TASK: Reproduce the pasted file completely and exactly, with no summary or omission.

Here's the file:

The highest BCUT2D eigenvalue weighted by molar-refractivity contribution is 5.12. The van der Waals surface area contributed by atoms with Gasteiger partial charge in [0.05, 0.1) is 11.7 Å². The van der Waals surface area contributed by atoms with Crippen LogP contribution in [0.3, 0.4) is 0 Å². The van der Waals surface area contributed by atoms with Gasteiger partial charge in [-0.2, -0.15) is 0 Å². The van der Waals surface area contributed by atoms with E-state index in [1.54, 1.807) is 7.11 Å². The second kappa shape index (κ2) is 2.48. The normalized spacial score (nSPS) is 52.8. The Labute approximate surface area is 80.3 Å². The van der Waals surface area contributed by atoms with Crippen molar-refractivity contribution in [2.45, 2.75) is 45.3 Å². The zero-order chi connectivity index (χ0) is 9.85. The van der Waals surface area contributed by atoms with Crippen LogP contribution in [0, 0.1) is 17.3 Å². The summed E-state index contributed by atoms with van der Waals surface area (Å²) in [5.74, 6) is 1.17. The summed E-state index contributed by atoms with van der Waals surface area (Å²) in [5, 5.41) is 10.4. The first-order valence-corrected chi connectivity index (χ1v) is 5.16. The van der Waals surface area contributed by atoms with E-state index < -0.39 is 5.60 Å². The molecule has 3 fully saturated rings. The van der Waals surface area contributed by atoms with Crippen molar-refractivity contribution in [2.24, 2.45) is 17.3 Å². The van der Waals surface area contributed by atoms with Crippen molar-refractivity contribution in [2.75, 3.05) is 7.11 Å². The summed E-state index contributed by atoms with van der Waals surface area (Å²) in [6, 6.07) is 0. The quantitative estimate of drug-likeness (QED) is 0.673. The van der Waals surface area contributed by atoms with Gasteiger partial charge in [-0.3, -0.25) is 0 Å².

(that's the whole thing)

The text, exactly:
The highest BCUT2D eigenvalue weighted by molar-refractivity contribution is 5.12. The van der Waals surface area contributed by atoms with Gasteiger partial charge in [0.05, 0.1) is 11.7 Å². The van der Waals surface area contributed by atoms with Crippen LogP contribution in [0.3, 0.4) is 0 Å². The van der Waals surface area contributed by atoms with Gasteiger partial charge in [-0.2, -0.15) is 0 Å². The van der Waals surface area contributed by atoms with E-state index in [1.54, 1.807) is 7.11 Å². The second kappa shape index (κ2) is 2.48. The normalized spacial score (nSPS) is 52.8. The Labute approximate surface area is 80.3 Å². The van der Waals surface area contributed by atoms with Crippen molar-refractivity contribution in [2.45, 2.75) is 45.3 Å². The zero-order chi connectivity index (χ0) is 9.85. The van der Waals surface area contributed by atoms with Crippen LogP contribution in [0, 0.1) is 17.3 Å². The summed E-state index contributed by atoms with van der Waals surface area (Å²) in [5.74, 6) is 1.17. The summed E-state index contributed by atoms with van der Waals surface area (Å²) in [5, 5.41) is 10.4. The first-order valence-corrected chi connectivity index (χ1v) is 5.16. The van der Waals surface area contributed by atoms with E-state index < -0.39 is 5.60 Å². The molecule has 3 fully saturated rings. The van der Waals surface area contributed by atoms with Crippen molar-refractivity contribution in [2.24, 2.45) is 17.3 Å². The van der Waals surface area contributed by atoms with Crippen molar-refractivity contribution in [2.75, 3.05) is 7.11 Å². The summed E-state index contributed by atoms with van der Waals surface area (Å²) in [6, 6.07) is 0. The quantitative estimate of drug-likeness (QED) is 0.673. The van der Waals surface area contributed by atoms with Gasteiger partial charge in [-0.3, -0.25) is 0 Å².